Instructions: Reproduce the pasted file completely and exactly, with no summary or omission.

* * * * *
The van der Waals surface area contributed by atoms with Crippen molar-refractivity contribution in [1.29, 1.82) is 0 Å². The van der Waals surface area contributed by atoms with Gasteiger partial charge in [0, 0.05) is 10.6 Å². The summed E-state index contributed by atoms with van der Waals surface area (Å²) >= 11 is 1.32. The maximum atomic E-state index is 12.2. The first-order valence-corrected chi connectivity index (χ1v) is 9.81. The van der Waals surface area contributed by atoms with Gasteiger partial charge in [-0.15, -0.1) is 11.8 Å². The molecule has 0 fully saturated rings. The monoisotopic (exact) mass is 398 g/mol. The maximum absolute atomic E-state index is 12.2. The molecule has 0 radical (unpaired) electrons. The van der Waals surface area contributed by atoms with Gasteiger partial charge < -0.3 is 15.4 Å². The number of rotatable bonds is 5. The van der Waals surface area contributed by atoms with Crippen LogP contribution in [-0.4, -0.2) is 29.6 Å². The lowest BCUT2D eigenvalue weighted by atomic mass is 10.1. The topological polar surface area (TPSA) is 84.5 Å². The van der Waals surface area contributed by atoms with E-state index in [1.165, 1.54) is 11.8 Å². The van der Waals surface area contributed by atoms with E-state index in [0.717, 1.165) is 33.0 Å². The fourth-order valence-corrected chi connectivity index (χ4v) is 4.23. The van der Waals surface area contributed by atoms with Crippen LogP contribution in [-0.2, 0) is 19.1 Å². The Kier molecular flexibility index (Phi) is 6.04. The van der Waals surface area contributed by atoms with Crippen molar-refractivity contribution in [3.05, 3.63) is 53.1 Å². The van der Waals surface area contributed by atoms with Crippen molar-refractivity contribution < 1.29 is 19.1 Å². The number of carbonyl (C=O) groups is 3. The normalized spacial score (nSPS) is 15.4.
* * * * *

The van der Waals surface area contributed by atoms with Crippen molar-refractivity contribution in [1.29, 1.82) is 0 Å². The van der Waals surface area contributed by atoms with Gasteiger partial charge in [0, 0.05) is 10.6 Å². The summed E-state index contributed by atoms with van der Waals surface area (Å²) >= 11 is 1.32. The maximum atomic E-state index is 12.2. The first-order valence-corrected chi connectivity index (χ1v) is 9.81. The van der Waals surface area contributed by atoms with Gasteiger partial charge in [-0.15, -0.1) is 11.8 Å². The molecule has 0 fully saturated rings. The monoisotopic (exact) mass is 398 g/mol. The maximum absolute atomic E-state index is 12.2. The molecule has 0 radical (unpaired) electrons. The van der Waals surface area contributed by atoms with Gasteiger partial charge < -0.3 is 15.4 Å². The number of rotatable bonds is 5. The van der Waals surface area contributed by atoms with Crippen LogP contribution in [-0.4, -0.2) is 29.6 Å². The lowest BCUT2D eigenvalue weighted by atomic mass is 10.1. The topological polar surface area (TPSA) is 84.5 Å². The van der Waals surface area contributed by atoms with E-state index in [1.165, 1.54) is 11.8 Å². The van der Waals surface area contributed by atoms with E-state index in [0.717, 1.165) is 33.0 Å². The fourth-order valence-corrected chi connectivity index (χ4v) is 4.23. The van der Waals surface area contributed by atoms with Crippen LogP contribution in [-0.2, 0) is 19.1 Å². The Kier molecular flexibility index (Phi) is 6.04. The van der Waals surface area contributed by atoms with Crippen molar-refractivity contribution in [3.05, 3.63) is 53.1 Å². The van der Waals surface area contributed by atoms with Crippen molar-refractivity contribution < 1.29 is 19.1 Å². The number of carbonyl (C=O) groups is 3. The normalized spacial score (nSPS) is 15.4.